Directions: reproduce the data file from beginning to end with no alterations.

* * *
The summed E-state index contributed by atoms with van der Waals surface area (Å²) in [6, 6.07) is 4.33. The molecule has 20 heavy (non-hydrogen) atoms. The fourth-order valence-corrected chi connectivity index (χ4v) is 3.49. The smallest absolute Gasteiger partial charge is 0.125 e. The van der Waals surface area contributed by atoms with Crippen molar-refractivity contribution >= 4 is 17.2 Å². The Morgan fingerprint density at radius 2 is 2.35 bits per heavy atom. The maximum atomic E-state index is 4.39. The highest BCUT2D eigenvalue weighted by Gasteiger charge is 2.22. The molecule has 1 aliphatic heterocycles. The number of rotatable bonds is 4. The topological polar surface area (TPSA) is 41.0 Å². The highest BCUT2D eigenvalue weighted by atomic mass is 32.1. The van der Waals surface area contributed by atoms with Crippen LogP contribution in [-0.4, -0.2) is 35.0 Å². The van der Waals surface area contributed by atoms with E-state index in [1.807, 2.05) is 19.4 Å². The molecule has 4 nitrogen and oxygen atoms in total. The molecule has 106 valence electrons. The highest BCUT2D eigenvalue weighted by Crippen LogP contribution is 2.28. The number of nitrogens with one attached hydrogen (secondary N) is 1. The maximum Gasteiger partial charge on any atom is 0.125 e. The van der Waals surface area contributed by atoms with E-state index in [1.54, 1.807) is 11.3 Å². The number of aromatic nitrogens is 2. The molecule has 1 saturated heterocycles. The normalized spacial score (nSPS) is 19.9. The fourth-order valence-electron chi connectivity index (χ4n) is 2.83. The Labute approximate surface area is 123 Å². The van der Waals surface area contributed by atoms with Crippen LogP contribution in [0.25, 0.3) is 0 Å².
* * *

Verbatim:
The summed E-state index contributed by atoms with van der Waals surface area (Å²) in [6, 6.07) is 4.33. The molecule has 20 heavy (non-hydrogen) atoms. The fourth-order valence-corrected chi connectivity index (χ4v) is 3.49. The smallest absolute Gasteiger partial charge is 0.125 e. The van der Waals surface area contributed by atoms with Crippen molar-refractivity contribution >= 4 is 17.2 Å². The Morgan fingerprint density at radius 2 is 2.35 bits per heavy atom. The maximum atomic E-state index is 4.39. The highest BCUT2D eigenvalue weighted by Gasteiger charge is 2.22. The molecule has 1 aliphatic heterocycles. The number of rotatable bonds is 4. The topological polar surface area (TPSA) is 41.0 Å². The highest BCUT2D eigenvalue weighted by atomic mass is 32.1. The van der Waals surface area contributed by atoms with Crippen LogP contribution in [-0.4, -0.2) is 35.0 Å². The van der Waals surface area contributed by atoms with E-state index in [1.807, 2.05) is 19.4 Å². The molecule has 4 nitrogen and oxygen atoms in total. The molecule has 106 valence electrons. The highest BCUT2D eigenvalue weighted by Crippen LogP contribution is 2.28. The number of nitrogens with one attached hydrogen (secondary N) is 1. The maximum Gasteiger partial charge on any atom is 0.125 e. The van der Waals surface area contributed by atoms with E-state index in [1.54, 1.807) is 11.3 Å². The number of aromatic nitrogens is 2. The molecule has 1 saturated heterocycles. The normalized spacial score (nSPS) is 19.9. The fourth-order valence-electron chi connectivity index (χ4n) is 2.83. The Labute approximate surface area is 123 Å². The van der Waals surface area contributed by atoms with Crippen LogP contribution in [0.25, 0.3) is 0 Å².